Monday, February 01, 2016


It's such an interesting time for all of us now.

All this lady stuff, all this admitting of being afraid of men, of trying to stand up to that fear, of wondering if any of that is going to change ever.

I've been holding off on a lot of this - I lived a long time thinking I was not afraid of men. My mother LOVED men, always, I was never taught to be afraid of men by my mother. I have 3 AMAZING older brothers who are kind, helpful, hilarious, artistic, gentle and have saved me from all kinds of doom.

I have men friends too. Many of them. SOME OF MY BEST FRIENDS ARE MEN.

And then when women really started speaking up about all this, I never denied those were their experiences with fear and harassment, but I didn't feel the same way. Sure, I *used to* get cat calls and such and it pissed me off, but come on, par for the course.

And then of course I started looking deeper, agreeing that we are taught from a young age to be afraid. Then came the Margaret Atwood quote:

Men are afraid that women are going to laugh at them, women are afraid men are going to kill them.

Damn, that totally rings true, really as anything Margaret Atwood says rings true.

And I started to be mindful and began to notice my fear of men, which is if of course, ingrained, deep and scary.

It's fast, first of all. The judgement, the sizing up and down, the decisions of whether a man is "dangerous" is so fucking fast. All humans size each other up, but women have this extra layer of judgement we have to administer quickly. Is he smiling at me because he's happy, sick, malicious, a rapist, a priest? And then in SECONDS we decide how to respond to this, look away, smirk, sneer, look down (the most popular and least offensive choice) or god forbid, smile back. 

The other day I was the only lady in a movie theater with a dude.  I clutched my keys in my hand for the whole movie - the only weapon I had on me - keys held just right in my fingers in case this guy decided to attack in the middle of the movie.

The one I caught yesterday, the one that led me to the writing of this post - I saw a big guy coming at me and my ingrained habit is to look around and see if I'm the only one on the street and make a split-second decision of whether I should cross the street, or stand up and stick my chest out, or do the opposite and play small. I saw some other dudes up the street emptying a car trunk and I thought "oh okay, I don't have to be afraid of this man, because there are other men over there" and the absurdity of being afraid of one man and feeling safe because of others was so strange and weird and amazing and sad that I realized...

I'm just like every other woman out there. Totally afraid.

There's a whole shakeup with women in comedy, specifically improv, in Chicago right now. It's an upturning for sure. So many women speaking out about being harassed and pressured. I don't remember being harassed on stage. I don't remember men making me prostitutes in scenes and then shooting me, I just don't remember it that way.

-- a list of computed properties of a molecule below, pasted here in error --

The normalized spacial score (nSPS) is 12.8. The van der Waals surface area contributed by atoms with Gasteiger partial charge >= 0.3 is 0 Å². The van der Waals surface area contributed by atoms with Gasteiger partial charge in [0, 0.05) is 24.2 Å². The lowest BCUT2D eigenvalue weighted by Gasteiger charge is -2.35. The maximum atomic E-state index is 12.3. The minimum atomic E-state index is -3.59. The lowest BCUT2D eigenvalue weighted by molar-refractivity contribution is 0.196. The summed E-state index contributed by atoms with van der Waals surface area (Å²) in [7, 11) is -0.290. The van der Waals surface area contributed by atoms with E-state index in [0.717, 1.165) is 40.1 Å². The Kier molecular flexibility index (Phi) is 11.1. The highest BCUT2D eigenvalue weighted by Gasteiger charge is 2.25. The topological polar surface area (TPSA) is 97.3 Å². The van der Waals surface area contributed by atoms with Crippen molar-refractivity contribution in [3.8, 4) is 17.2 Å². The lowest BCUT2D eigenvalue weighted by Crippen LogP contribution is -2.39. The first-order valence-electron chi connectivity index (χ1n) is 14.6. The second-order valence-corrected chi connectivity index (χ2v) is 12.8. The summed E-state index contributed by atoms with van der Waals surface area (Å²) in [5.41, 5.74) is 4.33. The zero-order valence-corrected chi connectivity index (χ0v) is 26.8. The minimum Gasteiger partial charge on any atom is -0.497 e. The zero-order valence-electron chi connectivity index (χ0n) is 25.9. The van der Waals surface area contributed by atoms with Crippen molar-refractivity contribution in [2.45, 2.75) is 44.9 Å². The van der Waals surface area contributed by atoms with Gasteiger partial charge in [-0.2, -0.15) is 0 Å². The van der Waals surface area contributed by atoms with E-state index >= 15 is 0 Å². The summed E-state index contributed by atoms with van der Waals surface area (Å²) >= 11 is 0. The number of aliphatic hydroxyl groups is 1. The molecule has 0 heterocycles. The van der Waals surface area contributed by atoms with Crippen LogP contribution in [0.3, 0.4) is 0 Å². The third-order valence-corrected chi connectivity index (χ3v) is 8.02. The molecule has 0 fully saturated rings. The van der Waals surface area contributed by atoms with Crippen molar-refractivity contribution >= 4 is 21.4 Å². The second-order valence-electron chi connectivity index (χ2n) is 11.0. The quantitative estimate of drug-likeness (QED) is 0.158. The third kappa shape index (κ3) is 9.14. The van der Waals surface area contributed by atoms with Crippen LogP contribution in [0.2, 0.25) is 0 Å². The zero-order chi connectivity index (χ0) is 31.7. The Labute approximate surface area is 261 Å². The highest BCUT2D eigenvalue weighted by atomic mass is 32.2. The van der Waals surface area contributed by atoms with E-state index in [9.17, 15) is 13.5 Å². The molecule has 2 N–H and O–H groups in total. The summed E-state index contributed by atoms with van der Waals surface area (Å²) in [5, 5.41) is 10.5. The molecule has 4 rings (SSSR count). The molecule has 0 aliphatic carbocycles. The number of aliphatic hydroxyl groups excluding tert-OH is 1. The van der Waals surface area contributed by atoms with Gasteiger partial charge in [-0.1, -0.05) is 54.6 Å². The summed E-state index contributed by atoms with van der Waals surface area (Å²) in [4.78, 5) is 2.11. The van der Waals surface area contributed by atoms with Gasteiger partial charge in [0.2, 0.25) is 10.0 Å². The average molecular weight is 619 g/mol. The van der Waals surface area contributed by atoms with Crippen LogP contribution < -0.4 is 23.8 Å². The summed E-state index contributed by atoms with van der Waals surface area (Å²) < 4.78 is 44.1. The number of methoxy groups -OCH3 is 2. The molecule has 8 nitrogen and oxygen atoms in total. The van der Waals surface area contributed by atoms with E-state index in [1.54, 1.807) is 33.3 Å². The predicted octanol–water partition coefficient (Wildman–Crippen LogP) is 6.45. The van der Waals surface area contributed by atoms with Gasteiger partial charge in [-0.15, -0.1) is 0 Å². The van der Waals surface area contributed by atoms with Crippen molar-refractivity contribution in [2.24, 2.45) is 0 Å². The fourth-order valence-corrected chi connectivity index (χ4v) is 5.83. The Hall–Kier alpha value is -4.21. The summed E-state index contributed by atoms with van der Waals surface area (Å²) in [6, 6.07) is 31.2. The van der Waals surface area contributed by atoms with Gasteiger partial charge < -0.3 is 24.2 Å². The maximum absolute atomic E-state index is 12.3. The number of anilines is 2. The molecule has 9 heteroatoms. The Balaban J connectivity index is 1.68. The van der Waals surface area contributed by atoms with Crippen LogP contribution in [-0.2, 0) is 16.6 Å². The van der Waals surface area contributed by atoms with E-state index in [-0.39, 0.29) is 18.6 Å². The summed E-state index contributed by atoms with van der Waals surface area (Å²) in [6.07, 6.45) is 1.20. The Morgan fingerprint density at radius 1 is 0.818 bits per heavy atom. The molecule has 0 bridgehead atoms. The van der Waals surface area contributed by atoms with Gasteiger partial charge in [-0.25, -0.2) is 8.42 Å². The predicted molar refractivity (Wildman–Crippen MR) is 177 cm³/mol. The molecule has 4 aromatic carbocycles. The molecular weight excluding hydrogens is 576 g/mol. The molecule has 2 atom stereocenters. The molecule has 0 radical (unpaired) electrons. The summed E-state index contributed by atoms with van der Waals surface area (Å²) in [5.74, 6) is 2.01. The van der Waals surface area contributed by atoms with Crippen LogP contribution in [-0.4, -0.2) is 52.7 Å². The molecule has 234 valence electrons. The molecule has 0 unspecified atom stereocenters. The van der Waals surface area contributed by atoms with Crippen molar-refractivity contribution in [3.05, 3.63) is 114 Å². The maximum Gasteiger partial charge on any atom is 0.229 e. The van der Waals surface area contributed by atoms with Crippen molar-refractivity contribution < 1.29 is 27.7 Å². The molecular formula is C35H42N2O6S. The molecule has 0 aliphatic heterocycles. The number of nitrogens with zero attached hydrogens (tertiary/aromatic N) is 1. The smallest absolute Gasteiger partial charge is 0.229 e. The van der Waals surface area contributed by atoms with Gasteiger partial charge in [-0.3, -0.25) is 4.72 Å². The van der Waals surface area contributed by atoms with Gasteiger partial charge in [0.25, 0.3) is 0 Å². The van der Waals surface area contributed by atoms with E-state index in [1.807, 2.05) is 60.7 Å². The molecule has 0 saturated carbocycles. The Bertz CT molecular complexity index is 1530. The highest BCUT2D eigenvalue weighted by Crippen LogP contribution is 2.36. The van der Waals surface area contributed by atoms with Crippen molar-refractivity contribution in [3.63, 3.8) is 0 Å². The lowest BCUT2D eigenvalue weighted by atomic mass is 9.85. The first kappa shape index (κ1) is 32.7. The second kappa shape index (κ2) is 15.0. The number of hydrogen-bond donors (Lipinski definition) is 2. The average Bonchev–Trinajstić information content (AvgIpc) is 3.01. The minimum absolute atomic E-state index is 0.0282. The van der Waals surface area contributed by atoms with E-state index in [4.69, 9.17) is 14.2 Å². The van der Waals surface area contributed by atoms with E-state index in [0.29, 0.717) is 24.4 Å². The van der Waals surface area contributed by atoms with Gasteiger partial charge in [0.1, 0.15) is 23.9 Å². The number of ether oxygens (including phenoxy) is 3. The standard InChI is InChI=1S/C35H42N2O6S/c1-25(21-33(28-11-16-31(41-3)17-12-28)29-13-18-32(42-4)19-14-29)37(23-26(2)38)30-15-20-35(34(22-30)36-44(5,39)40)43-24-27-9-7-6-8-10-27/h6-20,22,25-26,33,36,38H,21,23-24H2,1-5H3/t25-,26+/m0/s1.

But I do remember (and still see it as truth in a really weird fucked up kinda way) that the men were certainly in charge. I remember wanting to be cute and sexy for them so they would think I was funny and cast me in stuff. I remember how we made fun of men who "boob hugged" (that means the dude comes in low for the hug and then moves up so he can get a boob-rub). I remember thinking that that stuff never bothered me because I knew how to play with the big boys and I definitely remember other women feeling less than.

I still believe it is in our genes and our DNA to be afraid of men, women have been afraid of men since caveman and beyond - it is nature. I believe that. I'm not sure what standing around and telling men how scared we are is going to help anything, maybe it will. Maybe it'll change the comedy theaters, maybe men will be more careful, maybe women will fight back more and maybe in my heart of hearts, that scares me almost more, because there is a part of me, I don't know if it's ingrained conditioning or what, but there's a part of me that believes all of this will have an effect on the work.

Sigh. I don't know. I don't know what I think.

I dunno. Hang tight ladies. I guess that's it. Hang tight.


Erica said...

God Damn.
All of this is so freaking true. Thanks for putting words to it.

I've been not knowing what to say about the shake-up in the comedy world, but I haven't denied that that is what has been happening. I think that you hit the nail on the head--it might not have been our experience, but yes to the fact that we knew who to avoid and who it was ok to hang with late at night. We knew how to hold our own, stand up for ourselves, and navigate the people and community. It was just how it was, so we didn't question it, rather we just adapted to it.

I think this younger generation has been taught a bit more to not put up with bullshit.

But yes, I am afraid when it's just me and a man. I was harassed pretty aggressively a few months ago and when I saw the perp again and crossed the street to avoid him, he also crossed over so he could keep harassing. It was really scary, and I get more scared the older I get. I don't like walking in my alleyway, I don't love being home alone.


So yes, thank you for this.

Hixx said...

Improv is such an interesting place for women. I understand the harassment or power off stage, and I understand lots of men do obnoxious things on stage, but I feel like the stage is where we're all equal, we can come back on that obnoxious guy really easily. I don't know.

Getting honestly harassed is completely frightening, it really is, it's not funny, it's not cute, honestly scary. I hate that we're afraid. I do.